I think I ran across a bug in a batch file because it was written with unix line endings. Is this a known problem with cmd.exe running batch files in windows?

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    I have never had a problem, and I always use unix line endings. But that doesn't mean that there isn't some problem I have just been lucky enough to miss. – Zoredache Sep 18 '12 at 19:19
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    Which bug did you run into? Commands failing to start? Or just that it looked as if there are not line endings when you open the file with notepad? – Hennes Sep 18 '12 at 19:21

This really isn't a "bug"... as it is by-design. Windows new-lines are defined as "\r\n" ... or a "Carriage Return" and "New Line" combination... whereas *nix flavors prefer omitting the carriage return. You should always use "\r\n" in anything in Windows where possible. Anything else may be interpreted incorrectly... and cause a great deal of unexpected results.

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  • I came across an issue where call :label didn't jump to a label, but the same call later on the file did jump to the label. The file in question was using \n line endings. I switched to \r\n line endings for all batch files in my project and the problem was gone. I didn't re-test with \n endings to confirm it wasn't just a one-time fluke (the scripts takes nearly an hour to run). – Samuel Jun 19 '15 at 22:28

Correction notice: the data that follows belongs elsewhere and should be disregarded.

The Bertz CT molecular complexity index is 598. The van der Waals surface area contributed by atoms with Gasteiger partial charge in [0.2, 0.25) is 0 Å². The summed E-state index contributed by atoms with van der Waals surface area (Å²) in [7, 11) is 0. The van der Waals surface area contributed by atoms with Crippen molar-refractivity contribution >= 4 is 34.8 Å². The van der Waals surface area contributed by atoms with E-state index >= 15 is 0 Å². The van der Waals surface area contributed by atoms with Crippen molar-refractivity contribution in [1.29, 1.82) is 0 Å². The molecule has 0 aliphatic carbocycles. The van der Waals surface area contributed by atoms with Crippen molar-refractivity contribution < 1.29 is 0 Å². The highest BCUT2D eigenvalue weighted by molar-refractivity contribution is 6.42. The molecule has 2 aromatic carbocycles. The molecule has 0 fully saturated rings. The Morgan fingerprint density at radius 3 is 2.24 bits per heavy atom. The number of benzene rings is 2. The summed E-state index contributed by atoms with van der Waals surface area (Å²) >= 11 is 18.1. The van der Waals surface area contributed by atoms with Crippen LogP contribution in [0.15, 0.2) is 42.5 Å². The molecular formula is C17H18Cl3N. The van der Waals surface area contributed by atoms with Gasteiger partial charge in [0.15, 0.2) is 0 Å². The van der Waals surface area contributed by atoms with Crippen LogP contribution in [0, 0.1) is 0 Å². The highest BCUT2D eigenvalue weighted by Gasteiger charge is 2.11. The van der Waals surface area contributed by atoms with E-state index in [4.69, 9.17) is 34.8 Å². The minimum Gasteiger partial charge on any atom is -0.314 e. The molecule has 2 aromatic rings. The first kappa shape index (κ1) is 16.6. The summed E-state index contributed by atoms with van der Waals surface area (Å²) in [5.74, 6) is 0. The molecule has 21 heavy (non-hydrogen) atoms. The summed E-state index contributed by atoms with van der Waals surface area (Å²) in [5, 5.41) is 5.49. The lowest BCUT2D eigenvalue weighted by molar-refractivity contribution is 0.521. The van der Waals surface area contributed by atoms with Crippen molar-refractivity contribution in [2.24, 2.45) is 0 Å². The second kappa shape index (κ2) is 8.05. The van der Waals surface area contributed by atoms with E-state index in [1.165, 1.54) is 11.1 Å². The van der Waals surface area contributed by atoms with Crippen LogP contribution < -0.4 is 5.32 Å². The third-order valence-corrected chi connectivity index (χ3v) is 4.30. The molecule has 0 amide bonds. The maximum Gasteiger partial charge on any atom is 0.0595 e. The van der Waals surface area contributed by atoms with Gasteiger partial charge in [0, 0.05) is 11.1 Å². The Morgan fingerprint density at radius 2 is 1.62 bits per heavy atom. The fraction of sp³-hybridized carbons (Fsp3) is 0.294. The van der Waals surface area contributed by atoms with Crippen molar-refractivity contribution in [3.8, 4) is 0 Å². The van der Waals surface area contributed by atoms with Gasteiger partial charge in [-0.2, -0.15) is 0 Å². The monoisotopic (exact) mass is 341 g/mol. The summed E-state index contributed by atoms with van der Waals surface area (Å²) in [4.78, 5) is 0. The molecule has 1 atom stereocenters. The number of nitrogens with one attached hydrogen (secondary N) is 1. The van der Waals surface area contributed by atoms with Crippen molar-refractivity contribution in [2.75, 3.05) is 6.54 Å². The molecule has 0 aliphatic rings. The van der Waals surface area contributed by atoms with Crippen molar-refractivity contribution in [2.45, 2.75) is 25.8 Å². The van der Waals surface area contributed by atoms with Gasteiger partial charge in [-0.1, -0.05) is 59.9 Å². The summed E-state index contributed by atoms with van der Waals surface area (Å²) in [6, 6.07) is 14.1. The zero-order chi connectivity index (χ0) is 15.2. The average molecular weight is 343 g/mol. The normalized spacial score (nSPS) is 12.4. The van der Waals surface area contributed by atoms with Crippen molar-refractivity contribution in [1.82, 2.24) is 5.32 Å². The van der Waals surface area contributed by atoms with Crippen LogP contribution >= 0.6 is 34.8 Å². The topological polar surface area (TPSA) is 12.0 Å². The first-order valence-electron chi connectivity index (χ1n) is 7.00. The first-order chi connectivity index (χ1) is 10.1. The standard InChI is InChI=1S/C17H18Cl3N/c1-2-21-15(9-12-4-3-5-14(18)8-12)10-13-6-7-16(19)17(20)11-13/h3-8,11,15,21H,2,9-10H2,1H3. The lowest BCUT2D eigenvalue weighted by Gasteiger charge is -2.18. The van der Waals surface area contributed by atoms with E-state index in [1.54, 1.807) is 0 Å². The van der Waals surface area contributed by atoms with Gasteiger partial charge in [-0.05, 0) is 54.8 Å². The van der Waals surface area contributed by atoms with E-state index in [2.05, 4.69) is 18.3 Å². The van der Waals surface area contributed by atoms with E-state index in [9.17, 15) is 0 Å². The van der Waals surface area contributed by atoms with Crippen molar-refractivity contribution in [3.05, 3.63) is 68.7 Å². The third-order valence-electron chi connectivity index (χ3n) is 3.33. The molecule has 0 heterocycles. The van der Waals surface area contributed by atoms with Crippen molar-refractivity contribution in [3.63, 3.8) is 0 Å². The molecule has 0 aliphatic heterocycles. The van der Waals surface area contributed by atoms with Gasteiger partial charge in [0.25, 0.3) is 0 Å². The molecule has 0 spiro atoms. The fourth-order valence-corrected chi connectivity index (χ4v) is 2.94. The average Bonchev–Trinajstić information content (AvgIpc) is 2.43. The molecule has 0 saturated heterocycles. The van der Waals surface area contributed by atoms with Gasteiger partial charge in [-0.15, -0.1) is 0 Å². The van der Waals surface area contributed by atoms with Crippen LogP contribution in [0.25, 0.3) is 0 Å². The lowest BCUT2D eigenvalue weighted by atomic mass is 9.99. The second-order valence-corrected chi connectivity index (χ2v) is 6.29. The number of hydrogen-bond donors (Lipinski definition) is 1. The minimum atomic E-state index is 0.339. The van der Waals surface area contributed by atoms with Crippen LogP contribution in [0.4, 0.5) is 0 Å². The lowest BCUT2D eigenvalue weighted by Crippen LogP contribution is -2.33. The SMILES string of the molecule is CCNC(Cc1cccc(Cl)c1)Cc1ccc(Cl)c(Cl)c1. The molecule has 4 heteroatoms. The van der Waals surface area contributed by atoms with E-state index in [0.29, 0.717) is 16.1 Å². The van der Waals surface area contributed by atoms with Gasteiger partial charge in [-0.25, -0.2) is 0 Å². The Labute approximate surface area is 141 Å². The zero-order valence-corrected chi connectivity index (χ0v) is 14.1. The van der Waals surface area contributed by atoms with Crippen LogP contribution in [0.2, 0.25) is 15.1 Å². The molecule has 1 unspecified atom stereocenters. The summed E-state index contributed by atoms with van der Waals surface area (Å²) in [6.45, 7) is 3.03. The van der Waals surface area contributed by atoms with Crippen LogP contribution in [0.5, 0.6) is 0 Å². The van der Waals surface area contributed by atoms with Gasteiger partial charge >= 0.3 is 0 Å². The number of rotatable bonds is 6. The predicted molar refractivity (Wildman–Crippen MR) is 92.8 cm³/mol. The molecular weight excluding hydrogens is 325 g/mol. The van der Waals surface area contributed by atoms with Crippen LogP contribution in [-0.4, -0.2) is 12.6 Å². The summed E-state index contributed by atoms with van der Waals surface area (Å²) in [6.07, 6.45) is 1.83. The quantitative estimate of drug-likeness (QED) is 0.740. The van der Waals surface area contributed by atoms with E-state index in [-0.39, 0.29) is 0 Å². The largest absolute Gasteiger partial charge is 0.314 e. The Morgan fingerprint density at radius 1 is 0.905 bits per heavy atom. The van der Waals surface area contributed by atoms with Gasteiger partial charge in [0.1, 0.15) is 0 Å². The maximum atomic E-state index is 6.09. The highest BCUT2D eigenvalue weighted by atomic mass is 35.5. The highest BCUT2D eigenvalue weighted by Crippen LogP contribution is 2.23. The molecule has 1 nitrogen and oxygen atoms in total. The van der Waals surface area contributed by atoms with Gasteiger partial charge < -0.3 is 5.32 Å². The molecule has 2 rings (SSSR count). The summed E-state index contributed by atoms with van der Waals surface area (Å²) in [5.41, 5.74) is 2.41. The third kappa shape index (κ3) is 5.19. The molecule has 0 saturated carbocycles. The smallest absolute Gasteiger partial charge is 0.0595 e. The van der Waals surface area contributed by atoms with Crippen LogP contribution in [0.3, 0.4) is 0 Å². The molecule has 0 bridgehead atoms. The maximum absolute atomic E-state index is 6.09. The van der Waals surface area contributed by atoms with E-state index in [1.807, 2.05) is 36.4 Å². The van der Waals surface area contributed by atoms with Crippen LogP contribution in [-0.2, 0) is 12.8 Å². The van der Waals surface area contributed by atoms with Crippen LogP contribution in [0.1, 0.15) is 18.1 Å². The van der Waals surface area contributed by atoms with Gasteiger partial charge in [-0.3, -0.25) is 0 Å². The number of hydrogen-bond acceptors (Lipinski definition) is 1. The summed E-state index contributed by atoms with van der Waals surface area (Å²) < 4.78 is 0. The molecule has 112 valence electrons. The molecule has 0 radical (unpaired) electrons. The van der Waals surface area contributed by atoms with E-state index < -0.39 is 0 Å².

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    Notepad can't handle Unix line endings, but WordPad can, PowerShell can, many other things can as well. – Michael Hampton Aug 8 '16 at 21:54
  • Cam you provide some more examples when .bat files do not work correctly with nix line endings? – Michal Kordas Apr 29 '19 at 18:19
  • @MichalKordas Without going through and testing every version of every Microsoft OS and *nix distribution, that's sort of a tall order to give. This really isn't the place to go into a detailed discussion on the subject. Best practices are such that Windows uses \r\n, *nix uses \n, and sometimes mac uses just a \r. Since Only Windows uses batch files, it's best to assume you should use \r\n. – TheCompWiz May 2 '19 at 15:40

It seems that batch labels are skipped when LF (Unix line-ending) is used in a .bat file.

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For batch files there seems no difference between unix line endings and windows line endings.

goto, call or even the creation of linefeed variables works with both styles.

And as the batch parser removes the carriage returns directly after the percent expansion phase, they will never play a big role.

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